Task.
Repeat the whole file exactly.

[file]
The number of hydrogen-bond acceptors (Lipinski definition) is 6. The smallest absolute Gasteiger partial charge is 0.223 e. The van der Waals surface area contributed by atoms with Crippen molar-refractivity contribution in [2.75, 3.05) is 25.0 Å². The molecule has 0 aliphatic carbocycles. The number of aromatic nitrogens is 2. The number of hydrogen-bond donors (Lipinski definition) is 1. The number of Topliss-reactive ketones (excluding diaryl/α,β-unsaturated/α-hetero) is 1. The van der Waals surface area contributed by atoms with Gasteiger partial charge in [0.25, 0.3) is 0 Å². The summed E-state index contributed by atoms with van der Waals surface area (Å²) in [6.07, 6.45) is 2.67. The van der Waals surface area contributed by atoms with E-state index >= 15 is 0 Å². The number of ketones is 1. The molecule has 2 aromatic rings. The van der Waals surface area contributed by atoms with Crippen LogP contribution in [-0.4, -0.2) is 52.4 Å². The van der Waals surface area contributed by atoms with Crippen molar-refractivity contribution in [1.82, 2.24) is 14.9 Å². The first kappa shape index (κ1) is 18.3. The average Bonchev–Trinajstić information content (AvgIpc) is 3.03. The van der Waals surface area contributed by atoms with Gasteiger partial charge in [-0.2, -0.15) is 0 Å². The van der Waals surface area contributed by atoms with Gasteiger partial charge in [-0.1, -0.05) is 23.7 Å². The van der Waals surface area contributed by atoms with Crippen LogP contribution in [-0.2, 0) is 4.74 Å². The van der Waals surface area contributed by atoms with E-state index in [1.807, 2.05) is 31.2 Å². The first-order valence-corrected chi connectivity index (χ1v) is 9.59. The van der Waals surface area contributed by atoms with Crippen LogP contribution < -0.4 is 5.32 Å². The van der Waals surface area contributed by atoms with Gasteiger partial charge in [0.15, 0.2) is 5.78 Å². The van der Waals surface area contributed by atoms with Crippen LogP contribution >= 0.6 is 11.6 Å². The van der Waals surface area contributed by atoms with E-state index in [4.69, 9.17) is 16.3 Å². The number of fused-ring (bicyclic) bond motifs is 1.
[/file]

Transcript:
The number of hydrogen-bond acceptors (Lipinski definition) is 6. The smallest absolute Gasteiger partial charge is 0.223 e. The van der Waals surface area contributed by atoms with Crippen molar-refractivity contribution in [2.75, 3.05) is 25.0 Å². The molecule has 0 aliphatic carbocycles. The number of aromatic nitrogens is 2. The number of hydrogen-bond donors (Lipinski definition) is 1. The number of Topliss-reactive ketones (excluding diaryl/α,β-unsaturated/α-hetero) is 1. The van der Waals surface area contributed by atoms with Gasteiger partial charge in [0.25, 0.3) is 0 Å². The summed E-state index contributed by atoms with van der Waals surface area (Å²) in [6.07, 6.45) is 2.67. The van der Waals surface area contributed by atoms with E-state index >= 15 is 0 Å². The number of ketones is 1. The molecule has 2 aromatic rings. The van der Waals surface area contributed by atoms with Crippen LogP contribution in [-0.4, -0.2) is 52.4 Å². The van der Waals surface area contributed by atoms with Crippen molar-refractivity contribution in [1.82, 2.24) is 14.9 Å². The first kappa shape index (κ1) is 18.3. The average Bonchev–Trinajstić information content (AvgIpc) is 3.03. The van der Waals surface area contributed by atoms with Gasteiger partial charge in [-0.2, -0.15) is 0 Å². The van der Waals surface area contributed by atoms with Gasteiger partial charge in [-0.1, -0.05) is 23.7 Å². The van der Waals surface area contributed by atoms with Crippen LogP contribution in [-0.2, 0) is 4.74 Å². The van der Waals surface area contributed by atoms with E-state index in [1.807, 2.05) is 31.2 Å². The first-order valence-corrected chi connectivity index (χ1v) is 9.59. The van der Waals surface area contributed by atoms with Crippen LogP contribution < -0.4 is 5.32 Å². The van der Waals surface area contributed by atoms with Gasteiger partial charge in [0.15, 0.2) is 5.78 Å². The van der Waals surface area contributed by atoms with Crippen LogP contribution >= 0.6 is 11.6 Å². The van der Waals surface area contributed by atoms with E-state index in [4.69, 9.17) is 16.3 Å². The number of fused-ring (bicyclic) bond motifs is 1.